Madison Square Garden
Madison Square Garden Page
Madison Square Garden
The World’s Most Famous Arena

Posted November 2021

The Garden is on its 4th location in New York City:
  • February 11, 1968: Current location opened
  • Renovated in 1991 and in 2014
  • Capacity:
    • Basketball – 19,812
    • Ice hockey / Lacrosse – 18,006
    • Concerts – 20,000
    • Boxing – 20,789
    • The Theater at Madison Square Garden – 5,600
  • Events per year: approximately 320
  • Opening on February 11, 1968, the MSG IV is now considered to be the oldest, and most active major sporting facility in the New York metropolitan area.
  • MSG wasn't directly named after the 4th President, James Madison. It adopted the name of the Madison Square, a park located between 5th Avenue and Madison Avenue at 23rd Street – the location of MSG's first structure.
  • MSG IV was built after the Pennsylvania Railroad tore down the above-ground portions of Pennsylvania Station. The new structure was one of the first of its kind to be built above the platforms of an active railroad station.

The New York City Landmarks Preservation Commission was created in 1965, following the public outcry after the destruction of Pennsylvania Station to make way for the construction of the current Madison Square Garden.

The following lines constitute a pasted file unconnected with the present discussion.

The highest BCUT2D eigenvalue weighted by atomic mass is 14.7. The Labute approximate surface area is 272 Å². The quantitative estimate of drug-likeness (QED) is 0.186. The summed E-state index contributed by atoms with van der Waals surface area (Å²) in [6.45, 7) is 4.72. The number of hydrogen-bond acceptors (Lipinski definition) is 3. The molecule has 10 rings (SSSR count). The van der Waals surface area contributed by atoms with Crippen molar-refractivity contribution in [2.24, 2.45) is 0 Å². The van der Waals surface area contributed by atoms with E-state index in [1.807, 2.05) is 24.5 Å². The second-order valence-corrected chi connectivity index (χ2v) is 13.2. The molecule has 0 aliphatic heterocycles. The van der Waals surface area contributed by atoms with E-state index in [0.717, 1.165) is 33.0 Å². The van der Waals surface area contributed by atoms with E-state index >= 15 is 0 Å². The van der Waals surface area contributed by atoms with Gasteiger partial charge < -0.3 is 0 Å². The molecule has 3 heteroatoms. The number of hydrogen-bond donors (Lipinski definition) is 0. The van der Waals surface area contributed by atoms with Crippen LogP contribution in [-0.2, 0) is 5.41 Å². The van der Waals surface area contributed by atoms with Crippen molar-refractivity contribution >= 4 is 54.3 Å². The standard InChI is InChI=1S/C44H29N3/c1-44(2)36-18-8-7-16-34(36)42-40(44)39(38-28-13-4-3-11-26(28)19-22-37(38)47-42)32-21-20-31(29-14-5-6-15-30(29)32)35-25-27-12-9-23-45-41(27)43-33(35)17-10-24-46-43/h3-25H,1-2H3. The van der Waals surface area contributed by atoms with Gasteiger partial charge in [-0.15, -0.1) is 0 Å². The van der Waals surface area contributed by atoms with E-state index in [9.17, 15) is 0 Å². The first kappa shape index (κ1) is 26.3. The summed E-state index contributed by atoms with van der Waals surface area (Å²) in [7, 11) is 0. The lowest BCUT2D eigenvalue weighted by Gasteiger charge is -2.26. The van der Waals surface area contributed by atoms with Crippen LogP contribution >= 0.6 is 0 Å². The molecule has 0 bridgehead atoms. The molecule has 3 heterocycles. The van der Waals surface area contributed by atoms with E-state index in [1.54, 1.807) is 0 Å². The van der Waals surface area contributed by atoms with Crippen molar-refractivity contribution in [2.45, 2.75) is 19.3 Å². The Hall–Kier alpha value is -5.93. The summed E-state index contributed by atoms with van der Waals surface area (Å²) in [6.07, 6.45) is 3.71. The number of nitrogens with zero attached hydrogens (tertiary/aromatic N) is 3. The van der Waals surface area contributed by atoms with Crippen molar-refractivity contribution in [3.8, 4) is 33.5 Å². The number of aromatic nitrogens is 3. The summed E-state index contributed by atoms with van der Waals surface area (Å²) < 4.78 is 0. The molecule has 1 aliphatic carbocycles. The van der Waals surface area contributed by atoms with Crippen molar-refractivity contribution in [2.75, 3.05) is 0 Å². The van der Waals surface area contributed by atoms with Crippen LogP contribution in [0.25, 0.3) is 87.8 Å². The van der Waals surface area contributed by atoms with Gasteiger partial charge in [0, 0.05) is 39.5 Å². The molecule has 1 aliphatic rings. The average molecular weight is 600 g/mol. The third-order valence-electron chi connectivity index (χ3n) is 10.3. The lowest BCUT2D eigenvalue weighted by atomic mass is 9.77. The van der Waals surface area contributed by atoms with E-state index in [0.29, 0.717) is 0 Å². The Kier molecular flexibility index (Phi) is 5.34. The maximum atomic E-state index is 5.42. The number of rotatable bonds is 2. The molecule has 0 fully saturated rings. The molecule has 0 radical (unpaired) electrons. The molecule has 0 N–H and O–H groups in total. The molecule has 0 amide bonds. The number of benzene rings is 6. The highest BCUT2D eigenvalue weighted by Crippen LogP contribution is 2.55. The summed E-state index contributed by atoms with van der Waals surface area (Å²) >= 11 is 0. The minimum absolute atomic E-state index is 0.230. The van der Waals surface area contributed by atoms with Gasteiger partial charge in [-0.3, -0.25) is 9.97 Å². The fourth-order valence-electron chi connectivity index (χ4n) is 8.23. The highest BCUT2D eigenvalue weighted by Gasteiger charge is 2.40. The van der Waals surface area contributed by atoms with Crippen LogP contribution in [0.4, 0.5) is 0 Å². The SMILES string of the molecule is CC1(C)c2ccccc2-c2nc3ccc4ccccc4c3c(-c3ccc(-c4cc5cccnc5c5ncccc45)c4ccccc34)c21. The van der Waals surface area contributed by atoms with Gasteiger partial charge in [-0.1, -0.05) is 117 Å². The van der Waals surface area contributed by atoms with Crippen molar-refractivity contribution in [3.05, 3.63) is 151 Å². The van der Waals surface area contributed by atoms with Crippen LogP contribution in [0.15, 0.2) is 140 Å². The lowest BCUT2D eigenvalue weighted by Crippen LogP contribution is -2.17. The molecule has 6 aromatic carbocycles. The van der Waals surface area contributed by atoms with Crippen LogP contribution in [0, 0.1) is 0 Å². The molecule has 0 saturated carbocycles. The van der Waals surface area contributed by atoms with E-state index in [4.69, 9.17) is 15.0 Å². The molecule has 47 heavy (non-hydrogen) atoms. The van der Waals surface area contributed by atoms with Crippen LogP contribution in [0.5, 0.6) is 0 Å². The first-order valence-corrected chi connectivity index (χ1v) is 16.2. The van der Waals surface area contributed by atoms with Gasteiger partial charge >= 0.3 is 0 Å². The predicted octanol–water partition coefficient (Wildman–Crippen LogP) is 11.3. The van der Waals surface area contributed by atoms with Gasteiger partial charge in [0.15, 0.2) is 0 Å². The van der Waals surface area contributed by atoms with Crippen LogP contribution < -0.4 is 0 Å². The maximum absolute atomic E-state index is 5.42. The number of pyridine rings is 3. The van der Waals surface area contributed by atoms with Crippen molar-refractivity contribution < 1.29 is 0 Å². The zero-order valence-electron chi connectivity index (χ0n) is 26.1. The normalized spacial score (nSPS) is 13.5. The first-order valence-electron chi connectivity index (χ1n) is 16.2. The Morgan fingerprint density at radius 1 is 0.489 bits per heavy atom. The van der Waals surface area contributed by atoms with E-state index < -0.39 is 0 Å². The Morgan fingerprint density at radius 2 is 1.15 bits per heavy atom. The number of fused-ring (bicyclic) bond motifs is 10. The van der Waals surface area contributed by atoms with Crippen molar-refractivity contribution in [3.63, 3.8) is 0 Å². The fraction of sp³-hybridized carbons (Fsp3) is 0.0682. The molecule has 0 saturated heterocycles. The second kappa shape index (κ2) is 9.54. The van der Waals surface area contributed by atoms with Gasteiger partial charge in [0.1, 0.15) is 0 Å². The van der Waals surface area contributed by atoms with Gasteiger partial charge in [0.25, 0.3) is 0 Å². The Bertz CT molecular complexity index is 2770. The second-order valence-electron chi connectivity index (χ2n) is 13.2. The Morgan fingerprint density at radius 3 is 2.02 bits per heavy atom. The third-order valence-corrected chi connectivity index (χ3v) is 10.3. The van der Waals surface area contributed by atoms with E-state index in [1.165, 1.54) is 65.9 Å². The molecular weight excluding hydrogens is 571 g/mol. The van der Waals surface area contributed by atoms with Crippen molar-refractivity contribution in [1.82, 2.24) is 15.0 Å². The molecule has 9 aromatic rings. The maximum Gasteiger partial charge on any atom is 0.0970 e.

Other Facts:

  • The first Madison Square Garden was built before James Naismith invented the game of basketball
  • In 1879, the first artificial ice rink in North America was opened at the Garden (MSG I)
  • Elvis Presley made entertainment history in 1972 by becoming the first entertainer to sell out four consecutive shows at Madison Square Garden
  • John Lennon's final concert appearance was at Madison Square Garden, just before his murder in 1980
  • Sir Elton John has played 62 concerts at the MSG, more than any other artist
  • The Garden hosted the Stanley Cup Finals and NBA Finals simultaneously on two occasions: in 1972 and 1994
  • Michael Jordan had his first game in the professional field there against the Knicks. He was given a standing ovation for his thirty-three point win
  • MSG is known for its place in the history of boxing. Many of boxing's biggest fights were held at Madison Square Garden, including the first Muhammad Ali – Joe Frazier bout. Before promoters such as Don King and Bob Arum moved boxing to Las Vegas, Madison Square Garden was considered the mecca of boxing.
  • In 1990, Andrew Dice Clay became the only comedian in history to sell out Madison Square Garden two nights in a row.
  • Justin Bieber claims the record for selling out Madison Square Garden the fastest of any artist. Two shows for his 2012 Believe tour sold out in 30 seconds. The prior fastest sellout record was Taylor Swift in 2009, when she sold out the venue in 60 seconds.

Madison Square Garden on Google Map